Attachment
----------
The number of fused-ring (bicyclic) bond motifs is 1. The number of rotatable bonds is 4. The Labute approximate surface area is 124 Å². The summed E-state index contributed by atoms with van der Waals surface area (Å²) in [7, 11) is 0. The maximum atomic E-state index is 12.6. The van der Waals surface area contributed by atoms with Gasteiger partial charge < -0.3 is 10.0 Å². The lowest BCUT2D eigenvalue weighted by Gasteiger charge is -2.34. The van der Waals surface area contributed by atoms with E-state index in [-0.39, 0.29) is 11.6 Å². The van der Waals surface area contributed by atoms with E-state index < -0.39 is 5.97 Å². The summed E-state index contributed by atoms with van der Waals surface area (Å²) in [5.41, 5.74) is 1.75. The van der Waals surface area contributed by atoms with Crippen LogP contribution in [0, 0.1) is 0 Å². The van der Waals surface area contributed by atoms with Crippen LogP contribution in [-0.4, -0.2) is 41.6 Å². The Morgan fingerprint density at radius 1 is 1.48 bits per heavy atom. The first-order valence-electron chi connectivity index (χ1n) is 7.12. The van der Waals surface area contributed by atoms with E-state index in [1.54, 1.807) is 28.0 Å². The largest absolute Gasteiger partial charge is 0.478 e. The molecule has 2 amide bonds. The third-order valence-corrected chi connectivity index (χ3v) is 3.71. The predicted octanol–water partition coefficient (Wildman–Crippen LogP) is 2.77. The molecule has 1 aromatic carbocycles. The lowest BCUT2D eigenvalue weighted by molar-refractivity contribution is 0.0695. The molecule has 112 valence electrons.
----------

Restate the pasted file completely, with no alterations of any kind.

The number of fused-ring (bicyclic) bond motifs is 1. The number of rotatable bonds is 4. The Labute approximate surface area is 124 Å². The summed E-state index contributed by atoms with van der Waals surface area (Å²) in [7, 11) is 0. The maximum atomic E-state index is 12.6. The van der Waals surface area contributed by atoms with Gasteiger partial charge < -0.3 is 10.0 Å². The lowest BCUT2D eigenvalue weighted by Gasteiger charge is -2.34. The van der Waals surface area contributed by atoms with E-state index in [-0.39, 0.29) is 11.6 Å². The van der Waals surface area contributed by atoms with E-state index < -0.39 is 5.97 Å². The summed E-state index contributed by atoms with van der Waals surface area (Å²) in [5.41, 5.74) is 1.75. The van der Waals surface area contributed by atoms with Crippen LogP contribution in [0, 0.1) is 0 Å². The van der Waals surface area contributed by atoms with Crippen LogP contribution in [-0.4, -0.2) is 41.6 Å². The Morgan fingerprint density at radius 1 is 1.48 bits per heavy atom. The first-order valence-electron chi connectivity index (χ1n) is 7.12. The van der Waals surface area contributed by atoms with E-state index in [1.54, 1.807) is 28.0 Å². The largest absolute Gasteiger partial charge is 0.478 e. The molecule has 2 amide bonds. The third-order valence-corrected chi connectivity index (χ3v) is 3.71. The predicted octanol–water partition coefficient (Wildman–Crippen LogP) is 2.77. The molecule has 1 aromatic carbocycles. The lowest BCUT2D eigenvalue weighted by molar-refractivity contribution is 0.0695. The molecule has 112 valence electrons.